Sahil M Parsekar
In November 2016, the residents of the capital district of the United States of America went out to vote in a referendum held on the question of whether Washington, D.C. should be recognized as a state. The results came out overwhelmingly in favour of granting statehood, with a majority of 86% voters voting for the motion. On June 26, 2020, the House of Representatives was faced with the legislation on the same question. The House, which is currently dominated by the Democrats, voted largely on party lines, passing the legislation to recognize Washington, D.C. as the 51st State in the country. The bill is yet to go through the Senate, where it will likely be defeated by a Republican majority. But the proposal for the statehood of Washington, D.C. reminds me of a similar debate back home.
In India’s national capital, the Central Government and the Government of NCT (National Capital Territory) or Delhi State Government, as it is commonly referred to, engage in a constant struggle for authority over local matters. Their long-running feud has often made its way to newspaper headlines and prime-time debates. The last update on the issue came a year ago when the Supreme Court set up a two-judge bench consisting of Justice AK Sikri and Justice Ashok Bhushan, and gave a divided verdict. Since then, the re-elected Chief Minister Arvind Kejriwal has sought to use a co-operative approach, by reaching out to the Ministry of Home Affairs more often than not. However, police violence against students in the capital, subsequent communal riots followed by the latest issue of rising cases of Corona patients has precipitated the power conflict between the Centre and State government. This conflict manifests mainly between the Delhi Chief Minister and a Central Government-appointed Lieutenant Governor (L-G).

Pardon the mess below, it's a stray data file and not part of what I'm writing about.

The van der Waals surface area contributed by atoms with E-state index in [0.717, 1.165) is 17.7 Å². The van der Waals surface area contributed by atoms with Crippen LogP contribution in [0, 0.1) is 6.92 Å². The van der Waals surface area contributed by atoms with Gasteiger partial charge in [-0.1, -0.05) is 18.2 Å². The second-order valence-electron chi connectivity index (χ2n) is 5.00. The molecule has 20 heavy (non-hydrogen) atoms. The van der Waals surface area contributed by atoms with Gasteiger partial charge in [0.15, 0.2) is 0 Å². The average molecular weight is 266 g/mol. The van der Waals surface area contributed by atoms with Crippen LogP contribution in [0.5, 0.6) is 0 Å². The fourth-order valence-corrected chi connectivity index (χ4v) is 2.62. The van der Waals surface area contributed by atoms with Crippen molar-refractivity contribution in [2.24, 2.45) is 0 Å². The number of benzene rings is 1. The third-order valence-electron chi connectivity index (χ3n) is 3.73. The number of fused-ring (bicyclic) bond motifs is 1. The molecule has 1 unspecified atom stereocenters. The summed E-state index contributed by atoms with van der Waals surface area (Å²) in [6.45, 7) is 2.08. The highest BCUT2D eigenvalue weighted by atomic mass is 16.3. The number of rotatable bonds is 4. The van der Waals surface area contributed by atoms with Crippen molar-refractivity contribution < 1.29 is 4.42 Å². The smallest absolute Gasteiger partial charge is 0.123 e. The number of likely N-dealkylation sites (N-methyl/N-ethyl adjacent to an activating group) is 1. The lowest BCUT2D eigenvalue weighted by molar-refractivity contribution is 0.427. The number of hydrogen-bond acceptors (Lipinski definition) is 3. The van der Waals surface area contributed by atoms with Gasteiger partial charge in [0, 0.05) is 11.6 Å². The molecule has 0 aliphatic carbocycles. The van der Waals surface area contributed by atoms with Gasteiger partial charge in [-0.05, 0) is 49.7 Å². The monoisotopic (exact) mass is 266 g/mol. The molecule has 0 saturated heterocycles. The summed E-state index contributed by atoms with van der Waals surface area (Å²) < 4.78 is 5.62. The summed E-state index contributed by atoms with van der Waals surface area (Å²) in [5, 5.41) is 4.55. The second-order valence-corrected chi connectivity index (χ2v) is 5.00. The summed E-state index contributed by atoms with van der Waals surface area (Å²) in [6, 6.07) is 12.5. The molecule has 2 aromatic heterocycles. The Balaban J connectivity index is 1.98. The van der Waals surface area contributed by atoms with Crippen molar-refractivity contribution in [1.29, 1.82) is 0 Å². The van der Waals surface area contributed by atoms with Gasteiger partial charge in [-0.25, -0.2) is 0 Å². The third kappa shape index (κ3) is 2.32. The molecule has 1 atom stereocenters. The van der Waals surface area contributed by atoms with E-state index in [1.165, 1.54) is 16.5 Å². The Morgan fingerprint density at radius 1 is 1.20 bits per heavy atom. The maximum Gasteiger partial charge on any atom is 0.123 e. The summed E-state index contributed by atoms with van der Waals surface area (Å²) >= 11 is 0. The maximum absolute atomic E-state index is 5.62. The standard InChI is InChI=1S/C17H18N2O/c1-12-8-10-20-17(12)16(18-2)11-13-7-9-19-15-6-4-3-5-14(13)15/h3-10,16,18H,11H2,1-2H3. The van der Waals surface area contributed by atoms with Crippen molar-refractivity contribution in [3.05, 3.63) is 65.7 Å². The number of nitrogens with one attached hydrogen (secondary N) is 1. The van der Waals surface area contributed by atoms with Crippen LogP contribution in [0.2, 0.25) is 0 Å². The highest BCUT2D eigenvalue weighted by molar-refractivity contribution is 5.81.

This is why the demand for granting statehood to Delhi is often discussed as an alternative. If Delhi becomes a state, the Chief Minister could exercise more control over legislative and executive decisions without having to wait for the L-G’s consent. The argument for granting statehood to Delhi has a long history and the points raised in favour as well as against it, have a striking similarity with that of Washington D.C.
Unlike other states, the problem of granting statehood to a region which is also the seat of the national government is unique to the two capitals. In Article 1, Section 8, Clause 17 of the US Constitution, the size of the seat of the federal government is advised to not be “exceeding ten miles square”. This problem is tackled by the supporters of a full state for Washington, D.C. by crafting out a smaller district within itself which will be under the jurisdiction of the Federal Government. This smaller district is referred to as federal enclave or ‘Capital’ as mentioned in the proposed legislation. Since the new Capital is less than ten miles square, it does not violate the constitutional principle. The federal buildings – legislative, executive, and judicial – along with federal monuments are reserved under the Capital.
Delhi is eight times larger than D.C. A similar arrangement is therefore very much possible in it. Delhi has three statutory urban regions – Municipal Corporation of Delhi (MCD), New Delhi Municipal Council and Delhi Cantonment Board. The New Delhi Municipal Council and Delhi Cantonment Board could fall under the authority of the Central Government while the rest of Delhi could enjoy the status of being a full-fledged state.
Law enforcement has been one of the most contentious points in Washington, D.C. and Delhi. The opponents in both cases have used this argument frequently, to distance the statehood of the capital regions from actualization.